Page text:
A white woman living in a post-colonial African country refuses to abandon her family’s coffee plantation even as civil war brews around her. A derelict spaceship full of criminals sails across the stars towards a black hole, adrift between their histories on Earth and the oblivion that awaits them in the cosmos. A former officer in the French Foreign Legion remembers his time stationed in Djibouti, where his men lost themselves in the desert (and each other) while preparing for a fight that never came.
The people in Claire Denis movies are seldom in a hurry, but they’re often out of time. They’re drawn and quartered between the soft flesh of memory and the acrid metal of waking life — pulled apart by an artist whose films are as fluid as memories, and yet also mesmerized by the violence of inflexible social constructs that separate people against each other and themselves. Her debut feature “Chocolat” (1988) ends with a Cameroon-raised white woman named France being told that a “horizon” cuts between now and then, white and Black, colonizer and colonized — invisible lines that are nevertheless impossible to pass. More than 30 years later, Denis is still haunted by the danger of those boundaries, and the self-immolating harm that can result when the mind lures people across borders the body isn’t allowed to cross. No wonder she couldn’t resist the appeal of making a COVID film.
“Fire,” or “Both Sides of the Blade,” as it’s being called outside of the United States, is hardly the first time Denis has depicted middle-class domesticity with the same raw animalism that often compels her towards more exotic settings (e.g. cannibalistic vampire covens, interstellar masturbation booths), but it’s been a while since one of her “normal” movies was so angry or implosive. Absent the effervescent self-discovery and dashes of ecstasy that defined Denis’ previous collaboration with “Let the Sunshine in” writer Christine Angot — that one had an “At Last” needle drop for the ages, this one leans on a queasy Tindersticks score and the occasional sound of barking dogs — her latest film is a slow-burn chamber drama that adheres to the geometry of its not-so-bizarre love triangle between a married woman, her ex-con husband, and the dashing entrepreneur she once left in order to be with him.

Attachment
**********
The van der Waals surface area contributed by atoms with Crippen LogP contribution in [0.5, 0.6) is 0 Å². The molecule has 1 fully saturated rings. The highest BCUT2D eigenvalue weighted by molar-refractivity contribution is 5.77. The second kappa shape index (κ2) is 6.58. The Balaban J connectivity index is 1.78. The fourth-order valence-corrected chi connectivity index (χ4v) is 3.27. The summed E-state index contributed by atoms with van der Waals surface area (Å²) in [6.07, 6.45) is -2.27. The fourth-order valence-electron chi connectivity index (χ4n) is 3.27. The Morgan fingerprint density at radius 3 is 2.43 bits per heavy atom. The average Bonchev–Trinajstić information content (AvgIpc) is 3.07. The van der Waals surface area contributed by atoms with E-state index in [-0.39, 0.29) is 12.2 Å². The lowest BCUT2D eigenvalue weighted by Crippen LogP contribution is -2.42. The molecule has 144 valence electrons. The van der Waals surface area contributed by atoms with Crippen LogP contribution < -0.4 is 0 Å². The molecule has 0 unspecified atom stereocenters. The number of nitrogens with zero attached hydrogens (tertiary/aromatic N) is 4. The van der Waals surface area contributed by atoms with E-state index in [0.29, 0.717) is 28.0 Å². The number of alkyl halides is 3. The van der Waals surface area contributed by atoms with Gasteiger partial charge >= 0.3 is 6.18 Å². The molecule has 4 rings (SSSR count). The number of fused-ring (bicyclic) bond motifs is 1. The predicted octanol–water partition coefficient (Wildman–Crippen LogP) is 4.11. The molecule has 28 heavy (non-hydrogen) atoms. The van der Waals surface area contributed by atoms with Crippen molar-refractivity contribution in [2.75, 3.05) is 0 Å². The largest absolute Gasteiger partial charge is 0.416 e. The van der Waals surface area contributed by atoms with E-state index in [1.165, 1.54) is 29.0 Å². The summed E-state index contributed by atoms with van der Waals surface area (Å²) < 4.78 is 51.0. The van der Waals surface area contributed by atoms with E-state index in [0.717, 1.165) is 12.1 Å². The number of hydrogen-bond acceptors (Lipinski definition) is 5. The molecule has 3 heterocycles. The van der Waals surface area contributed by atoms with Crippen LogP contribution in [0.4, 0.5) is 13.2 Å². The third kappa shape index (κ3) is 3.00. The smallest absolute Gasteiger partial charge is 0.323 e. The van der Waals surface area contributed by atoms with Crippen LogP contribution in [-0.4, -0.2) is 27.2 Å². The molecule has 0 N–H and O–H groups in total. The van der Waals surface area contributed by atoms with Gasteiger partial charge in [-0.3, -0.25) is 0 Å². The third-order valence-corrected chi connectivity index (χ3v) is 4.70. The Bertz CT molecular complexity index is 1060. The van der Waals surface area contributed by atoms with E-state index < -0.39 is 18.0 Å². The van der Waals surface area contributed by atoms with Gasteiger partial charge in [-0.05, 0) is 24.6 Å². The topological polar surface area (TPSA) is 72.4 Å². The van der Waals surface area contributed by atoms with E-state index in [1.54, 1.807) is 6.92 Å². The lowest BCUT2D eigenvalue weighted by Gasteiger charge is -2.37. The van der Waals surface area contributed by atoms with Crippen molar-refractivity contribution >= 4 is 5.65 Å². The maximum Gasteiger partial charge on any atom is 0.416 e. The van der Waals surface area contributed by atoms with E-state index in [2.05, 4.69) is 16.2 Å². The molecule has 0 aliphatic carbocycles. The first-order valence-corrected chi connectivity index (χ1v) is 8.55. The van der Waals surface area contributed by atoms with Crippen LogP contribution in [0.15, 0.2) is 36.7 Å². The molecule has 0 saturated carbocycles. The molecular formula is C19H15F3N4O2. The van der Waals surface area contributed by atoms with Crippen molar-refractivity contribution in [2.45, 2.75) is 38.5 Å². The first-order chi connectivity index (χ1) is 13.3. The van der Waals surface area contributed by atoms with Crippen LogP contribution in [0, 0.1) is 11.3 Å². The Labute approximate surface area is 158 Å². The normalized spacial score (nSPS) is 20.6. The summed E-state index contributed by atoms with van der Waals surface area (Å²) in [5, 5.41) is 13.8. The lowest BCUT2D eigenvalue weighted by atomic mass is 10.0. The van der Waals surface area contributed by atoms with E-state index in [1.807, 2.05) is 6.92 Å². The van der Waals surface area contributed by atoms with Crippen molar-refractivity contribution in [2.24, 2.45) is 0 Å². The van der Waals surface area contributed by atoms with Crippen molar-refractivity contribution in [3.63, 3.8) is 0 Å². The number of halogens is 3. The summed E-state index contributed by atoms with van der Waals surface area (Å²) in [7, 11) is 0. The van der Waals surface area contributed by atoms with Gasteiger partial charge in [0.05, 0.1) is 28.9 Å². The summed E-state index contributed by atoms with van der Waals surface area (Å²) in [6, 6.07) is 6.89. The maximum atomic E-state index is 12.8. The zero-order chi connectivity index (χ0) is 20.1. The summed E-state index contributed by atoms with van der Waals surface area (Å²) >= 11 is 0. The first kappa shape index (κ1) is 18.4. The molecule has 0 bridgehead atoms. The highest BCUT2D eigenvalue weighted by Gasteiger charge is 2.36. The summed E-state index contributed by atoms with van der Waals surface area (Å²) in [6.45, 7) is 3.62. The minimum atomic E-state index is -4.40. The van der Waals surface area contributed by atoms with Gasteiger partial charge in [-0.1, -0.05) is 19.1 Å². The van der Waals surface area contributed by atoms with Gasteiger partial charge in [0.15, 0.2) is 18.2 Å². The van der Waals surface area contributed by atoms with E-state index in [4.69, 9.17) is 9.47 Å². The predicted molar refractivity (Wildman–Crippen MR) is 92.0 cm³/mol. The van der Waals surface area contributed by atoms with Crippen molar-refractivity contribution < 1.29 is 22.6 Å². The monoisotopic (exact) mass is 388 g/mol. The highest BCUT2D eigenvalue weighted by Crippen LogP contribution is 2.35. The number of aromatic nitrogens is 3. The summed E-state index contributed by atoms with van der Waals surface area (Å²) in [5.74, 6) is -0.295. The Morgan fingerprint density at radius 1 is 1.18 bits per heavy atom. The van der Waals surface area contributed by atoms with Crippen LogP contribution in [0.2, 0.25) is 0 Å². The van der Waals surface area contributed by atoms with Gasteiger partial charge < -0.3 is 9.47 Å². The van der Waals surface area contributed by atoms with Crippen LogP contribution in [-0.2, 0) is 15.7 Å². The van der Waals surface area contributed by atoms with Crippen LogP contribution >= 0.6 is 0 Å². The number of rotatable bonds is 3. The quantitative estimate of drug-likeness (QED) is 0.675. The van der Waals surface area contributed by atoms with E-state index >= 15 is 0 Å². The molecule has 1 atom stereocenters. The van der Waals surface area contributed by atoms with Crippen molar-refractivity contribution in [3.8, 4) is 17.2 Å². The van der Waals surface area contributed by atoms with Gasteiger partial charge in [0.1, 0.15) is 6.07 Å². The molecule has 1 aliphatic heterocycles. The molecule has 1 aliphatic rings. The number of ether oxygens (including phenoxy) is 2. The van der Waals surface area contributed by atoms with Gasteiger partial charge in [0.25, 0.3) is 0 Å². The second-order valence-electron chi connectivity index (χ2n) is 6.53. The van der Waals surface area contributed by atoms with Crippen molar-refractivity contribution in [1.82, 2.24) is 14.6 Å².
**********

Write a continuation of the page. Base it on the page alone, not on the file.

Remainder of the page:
Each of these characters has a different angle, all of them so impossibly acute and obtuse at the same time that the math soon fails to add up. It happens imperceptibly at first, as sparks harden into embers. Old torches are rekindled. Lives are singed at both ends. Juliette Binoche has the single most consequential Genius Bar visit in cinema history. As is often the case with Denis’ films, “Fire” grows more illuminating as it gets hotter; what starts like a constrained and unusually jagged French drama is eventually forged into an incendiary portrait of three people who — to varying degrees — all delude themselves into thinking that the past is possible to quarantine away from the present.
Binoche, earthy and exposed as ever, stars as a radio journalist named Sara. We first see her lovingly splashing around in clear blue ocean waters with her husband Jean (tender/gruff “Titane” star Vincent Lindon), still looking for work after being released from prison some time ago, and it’s only after the movie docks in the Parisian flat where most of it will take place that Sara becomes unmoored. A single errant glimpse of her ex-boyfriend François (Grégoire Colin) and his much younger new girlfriend (dearly missed “Bastards” actress Lola Créton in a wordless cameo) is enough to make Sara feel seasick. “Here we go again,” she will think to herself later. “Love, fear, sleepless nights, the phone on my bedside, getting wet.”